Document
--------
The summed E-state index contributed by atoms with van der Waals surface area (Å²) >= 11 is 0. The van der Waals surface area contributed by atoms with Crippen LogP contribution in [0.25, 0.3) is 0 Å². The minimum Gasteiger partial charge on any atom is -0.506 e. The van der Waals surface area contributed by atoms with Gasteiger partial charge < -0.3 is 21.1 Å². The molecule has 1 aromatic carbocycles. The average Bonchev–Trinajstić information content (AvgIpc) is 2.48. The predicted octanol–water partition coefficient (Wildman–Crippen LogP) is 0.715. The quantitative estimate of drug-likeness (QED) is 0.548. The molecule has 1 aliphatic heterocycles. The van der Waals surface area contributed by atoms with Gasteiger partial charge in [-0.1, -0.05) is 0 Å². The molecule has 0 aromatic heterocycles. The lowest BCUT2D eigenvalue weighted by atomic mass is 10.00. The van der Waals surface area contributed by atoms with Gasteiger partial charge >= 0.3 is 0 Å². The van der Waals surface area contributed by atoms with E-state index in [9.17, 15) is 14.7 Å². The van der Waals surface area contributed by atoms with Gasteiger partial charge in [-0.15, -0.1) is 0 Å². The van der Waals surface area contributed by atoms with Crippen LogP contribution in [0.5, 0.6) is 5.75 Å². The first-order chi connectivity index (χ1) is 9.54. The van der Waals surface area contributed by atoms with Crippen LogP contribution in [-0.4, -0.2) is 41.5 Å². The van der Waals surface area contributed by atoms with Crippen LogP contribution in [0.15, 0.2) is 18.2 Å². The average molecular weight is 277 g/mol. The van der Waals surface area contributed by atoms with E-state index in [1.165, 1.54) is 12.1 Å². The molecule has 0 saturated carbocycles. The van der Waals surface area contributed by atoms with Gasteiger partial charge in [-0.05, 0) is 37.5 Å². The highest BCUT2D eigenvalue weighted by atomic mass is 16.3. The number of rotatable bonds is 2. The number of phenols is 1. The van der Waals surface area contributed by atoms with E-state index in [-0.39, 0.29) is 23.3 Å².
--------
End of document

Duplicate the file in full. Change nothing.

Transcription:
The summed E-state index contributed by atoms with van der Waals surface area (Å²) >= 11 is 0. The van der Waals surface area contributed by atoms with Crippen LogP contribution in [0.25, 0.3) is 0 Å². The minimum Gasteiger partial charge on any atom is -0.506 e. The van der Waals surface area contributed by atoms with Gasteiger partial charge < -0.3 is 21.1 Å². The molecule has 1 aromatic carbocycles. The average Bonchev–Trinajstić information content (AvgIpc) is 2.48. The predicted octanol–water partition coefficient (Wildman–Crippen LogP) is 0.715. The quantitative estimate of drug-likeness (QED) is 0.548. The molecule has 1 aliphatic heterocycles. The van der Waals surface area contributed by atoms with Gasteiger partial charge in [-0.1, -0.05) is 0 Å². The molecule has 0 aromatic heterocycles. The lowest BCUT2D eigenvalue weighted by atomic mass is 10.00. The van der Waals surface area contributed by atoms with Gasteiger partial charge >= 0.3 is 0 Å². The van der Waals surface area contributed by atoms with E-state index in [9.17, 15) is 14.7 Å². The van der Waals surface area contributed by atoms with Gasteiger partial charge in [-0.15, -0.1) is 0 Å². The van der Waals surface area contributed by atoms with Crippen LogP contribution in [0.5, 0.6) is 5.75 Å². The first-order chi connectivity index (χ1) is 9.54. The van der Waals surface area contributed by atoms with Crippen LogP contribution in [-0.4, -0.2) is 41.5 Å². The van der Waals surface area contributed by atoms with Crippen LogP contribution in [0.15, 0.2) is 18.2 Å². The average molecular weight is 277 g/mol. The van der Waals surface area contributed by atoms with E-state index in [1.165, 1.54) is 12.1 Å². The molecule has 0 saturated carbocycles. The van der Waals surface area contributed by atoms with Gasteiger partial charge in [-0.05, 0) is 37.5 Å². The highest BCUT2D eigenvalue weighted by atomic mass is 16.3. The number of rotatable bonds is 2. The number of phenols is 1. The van der Waals surface area contributed by atoms with E-state index in [-0.39, 0.29) is 23.3 Å².